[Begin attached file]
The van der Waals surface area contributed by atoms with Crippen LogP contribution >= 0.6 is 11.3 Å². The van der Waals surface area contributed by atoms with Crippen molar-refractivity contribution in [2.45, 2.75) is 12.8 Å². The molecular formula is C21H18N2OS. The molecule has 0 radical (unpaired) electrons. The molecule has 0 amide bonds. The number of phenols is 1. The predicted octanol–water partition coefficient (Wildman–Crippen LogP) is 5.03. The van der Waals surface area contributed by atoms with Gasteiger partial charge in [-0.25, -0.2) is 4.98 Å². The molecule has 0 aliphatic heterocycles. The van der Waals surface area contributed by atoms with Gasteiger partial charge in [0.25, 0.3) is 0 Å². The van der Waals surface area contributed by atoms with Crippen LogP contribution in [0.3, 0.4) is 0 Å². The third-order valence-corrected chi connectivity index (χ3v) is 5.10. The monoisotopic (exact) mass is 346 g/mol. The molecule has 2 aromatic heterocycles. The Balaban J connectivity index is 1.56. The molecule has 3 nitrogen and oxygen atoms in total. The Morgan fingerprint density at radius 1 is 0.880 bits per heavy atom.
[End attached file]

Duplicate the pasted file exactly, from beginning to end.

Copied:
The van der Waals surface area contributed by atoms with Crippen LogP contribution >= 0.6 is 11.3 Å². The van der Waals surface area contributed by atoms with Crippen molar-refractivity contribution in [2.45, 2.75) is 12.8 Å². The molecular formula is C21H18N2OS. The molecule has 0 radical (unpaired) electrons. The molecule has 0 amide bonds. The number of phenols is 1. The predicted octanol–water partition coefficient (Wildman–Crippen LogP) is 5.03. The van der Waals surface area contributed by atoms with Gasteiger partial charge in [-0.25, -0.2) is 4.98 Å². The molecule has 0 aliphatic heterocycles. The van der Waals surface area contributed by atoms with Gasteiger partial charge in [0.25, 0.3) is 0 Å². The van der Waals surface area contributed by atoms with Crippen LogP contribution in [0.3, 0.4) is 0 Å². The third-order valence-corrected chi connectivity index (χ3v) is 5.10. The monoisotopic (exact) mass is 346 g/mol. The molecule has 2 aromatic heterocycles. The Balaban J connectivity index is 1.56. The molecule has 3 nitrogen and oxygen atoms in total. The Morgan fingerprint density at radius 1 is 0.880 bits per heavy atom.